Apr 08, 2019
Recently, I was asked to help an industrial property owner where the previous tenant had abandoned some equipment. He wanted to know how to handle the abandoned property, what his responsibilities were, could he let other people remove equipment from the building or could the abandoned items simply be thrown away. According to Florida Statute Sec. 715.10 -715.111, before acting a landlord must provide written notice to the previous tenant and other parties (such as the tenants equipment vendor) that the landlord thinks may have a legal interest in the abandoned property.
Written notice needs to identify the property with specificity and advise the previous tenant that they must pick up the property within 10 days (if the notice is delivered in person) or within 15 days (if the notice is sent by mail) of the property being sold or disposed of.
What is the value of the abandoned property?
The landlord needs to determine the property is value. If the property value is less than $500 at the end of the applicable time period (10 or 15 days depending on how the notice was sent), then the landlord has three options: a) claim title to the property and take possession of it; b) dispose of the property, or c) sell the property and keep the sale proceeds.
If the property value is more than $500, the landlord must take an additional step. The additional step requires the landlord to advertise the abandoned property for sale for at least two consecutive weeks in a local or regional newspaper. After deducting the costs of storage, advertising, and the sale costs, any balance of the proceeds from the sale which are not claimed by the former tenant (or an owner other than such tenant) shall be paid to the county were the sale occurred.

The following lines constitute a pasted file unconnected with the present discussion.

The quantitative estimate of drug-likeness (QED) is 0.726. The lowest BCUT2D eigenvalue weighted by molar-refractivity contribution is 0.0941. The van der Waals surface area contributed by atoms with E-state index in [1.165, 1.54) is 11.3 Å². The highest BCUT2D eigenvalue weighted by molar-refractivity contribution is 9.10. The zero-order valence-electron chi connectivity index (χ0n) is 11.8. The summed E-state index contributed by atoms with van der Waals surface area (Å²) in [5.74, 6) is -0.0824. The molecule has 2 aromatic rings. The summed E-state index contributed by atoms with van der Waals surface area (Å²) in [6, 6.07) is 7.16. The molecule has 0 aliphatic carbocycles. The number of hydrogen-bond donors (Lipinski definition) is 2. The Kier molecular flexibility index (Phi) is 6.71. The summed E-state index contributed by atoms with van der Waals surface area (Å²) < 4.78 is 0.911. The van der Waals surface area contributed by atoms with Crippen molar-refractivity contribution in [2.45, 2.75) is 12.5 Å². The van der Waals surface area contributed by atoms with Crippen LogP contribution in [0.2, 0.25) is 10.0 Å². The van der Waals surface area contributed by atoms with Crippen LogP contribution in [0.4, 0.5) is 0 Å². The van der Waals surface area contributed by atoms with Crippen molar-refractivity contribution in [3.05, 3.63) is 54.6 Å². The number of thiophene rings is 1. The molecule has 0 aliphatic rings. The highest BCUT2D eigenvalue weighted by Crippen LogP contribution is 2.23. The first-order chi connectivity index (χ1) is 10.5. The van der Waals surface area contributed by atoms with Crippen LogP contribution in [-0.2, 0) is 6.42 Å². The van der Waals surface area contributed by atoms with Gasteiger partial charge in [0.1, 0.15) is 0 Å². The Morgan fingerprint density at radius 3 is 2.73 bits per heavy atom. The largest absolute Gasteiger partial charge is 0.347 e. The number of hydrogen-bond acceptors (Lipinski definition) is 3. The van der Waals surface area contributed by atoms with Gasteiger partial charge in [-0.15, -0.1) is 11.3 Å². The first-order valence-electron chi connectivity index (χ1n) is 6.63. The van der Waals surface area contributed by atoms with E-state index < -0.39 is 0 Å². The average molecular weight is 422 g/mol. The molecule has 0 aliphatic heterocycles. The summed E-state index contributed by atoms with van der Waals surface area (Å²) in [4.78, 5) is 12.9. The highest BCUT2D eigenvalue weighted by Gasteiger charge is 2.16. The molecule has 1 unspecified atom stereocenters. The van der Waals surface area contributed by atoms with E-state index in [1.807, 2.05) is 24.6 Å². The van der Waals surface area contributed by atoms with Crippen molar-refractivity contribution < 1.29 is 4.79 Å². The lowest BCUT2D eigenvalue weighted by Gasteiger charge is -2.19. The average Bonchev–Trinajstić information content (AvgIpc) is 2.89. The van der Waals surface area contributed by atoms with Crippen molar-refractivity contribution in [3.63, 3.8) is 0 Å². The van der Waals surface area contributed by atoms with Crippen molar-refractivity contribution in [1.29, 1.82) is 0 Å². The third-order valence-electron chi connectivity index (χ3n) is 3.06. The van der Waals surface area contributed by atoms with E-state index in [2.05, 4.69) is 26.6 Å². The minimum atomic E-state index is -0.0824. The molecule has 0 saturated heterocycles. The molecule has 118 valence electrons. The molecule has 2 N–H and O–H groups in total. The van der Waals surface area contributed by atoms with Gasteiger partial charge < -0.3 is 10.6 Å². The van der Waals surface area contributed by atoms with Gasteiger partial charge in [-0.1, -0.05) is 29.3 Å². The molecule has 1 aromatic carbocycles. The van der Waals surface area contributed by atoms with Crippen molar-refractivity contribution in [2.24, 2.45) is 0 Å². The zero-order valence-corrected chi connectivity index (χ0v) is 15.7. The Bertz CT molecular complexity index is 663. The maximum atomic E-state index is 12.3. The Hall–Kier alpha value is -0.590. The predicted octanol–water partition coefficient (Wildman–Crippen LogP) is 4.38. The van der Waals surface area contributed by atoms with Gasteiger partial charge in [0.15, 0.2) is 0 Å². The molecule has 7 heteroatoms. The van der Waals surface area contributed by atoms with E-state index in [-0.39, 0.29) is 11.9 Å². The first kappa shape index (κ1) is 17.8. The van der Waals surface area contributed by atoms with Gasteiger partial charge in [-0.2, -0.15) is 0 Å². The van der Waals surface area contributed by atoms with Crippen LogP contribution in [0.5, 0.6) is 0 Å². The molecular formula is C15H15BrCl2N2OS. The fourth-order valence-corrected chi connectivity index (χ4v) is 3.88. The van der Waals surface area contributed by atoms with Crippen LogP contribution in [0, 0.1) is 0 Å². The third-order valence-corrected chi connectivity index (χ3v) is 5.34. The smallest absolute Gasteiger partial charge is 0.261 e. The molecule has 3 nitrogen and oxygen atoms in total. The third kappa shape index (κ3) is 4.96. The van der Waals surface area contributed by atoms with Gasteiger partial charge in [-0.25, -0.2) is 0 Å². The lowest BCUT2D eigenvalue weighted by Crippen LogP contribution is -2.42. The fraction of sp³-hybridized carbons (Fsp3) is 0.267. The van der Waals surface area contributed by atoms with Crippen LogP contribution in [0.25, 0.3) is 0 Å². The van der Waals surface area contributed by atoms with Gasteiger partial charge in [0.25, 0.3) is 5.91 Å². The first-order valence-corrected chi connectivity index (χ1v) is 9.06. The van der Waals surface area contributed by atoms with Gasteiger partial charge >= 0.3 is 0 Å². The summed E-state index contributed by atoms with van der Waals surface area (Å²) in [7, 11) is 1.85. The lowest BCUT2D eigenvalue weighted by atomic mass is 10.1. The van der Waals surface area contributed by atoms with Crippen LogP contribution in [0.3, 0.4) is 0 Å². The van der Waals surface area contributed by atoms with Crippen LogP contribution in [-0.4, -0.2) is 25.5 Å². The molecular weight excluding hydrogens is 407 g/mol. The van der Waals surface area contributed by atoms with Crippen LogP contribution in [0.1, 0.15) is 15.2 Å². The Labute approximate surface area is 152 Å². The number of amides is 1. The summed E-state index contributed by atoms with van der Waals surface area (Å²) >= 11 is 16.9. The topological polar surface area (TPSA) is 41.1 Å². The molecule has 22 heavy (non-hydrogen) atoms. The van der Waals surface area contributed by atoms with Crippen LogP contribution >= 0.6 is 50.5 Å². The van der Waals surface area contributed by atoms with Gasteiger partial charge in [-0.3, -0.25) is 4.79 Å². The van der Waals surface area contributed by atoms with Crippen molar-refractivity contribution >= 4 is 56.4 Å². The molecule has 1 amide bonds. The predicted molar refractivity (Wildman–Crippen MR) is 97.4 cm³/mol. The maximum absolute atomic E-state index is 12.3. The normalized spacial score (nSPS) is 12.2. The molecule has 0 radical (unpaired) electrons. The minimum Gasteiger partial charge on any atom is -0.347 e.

Florida landlords can recover costs
Whether the property value is more or less than $500, the landlord always has the right to recover the money spent storing the property, advertising its sale, and selling the property. The cost of storage is calculated by determining the fair rental value of the storage space needed to store the property either on or off the premise. The Florida Landlord/Tenant Statute is strictly construed. We suggest you follow the rules to the letter and use a real estate attorney.
Call Franklin Street with your real estate questions, Laurence Kahn, 407 756 8861 or Larry.Kahn@FranklinSt.com.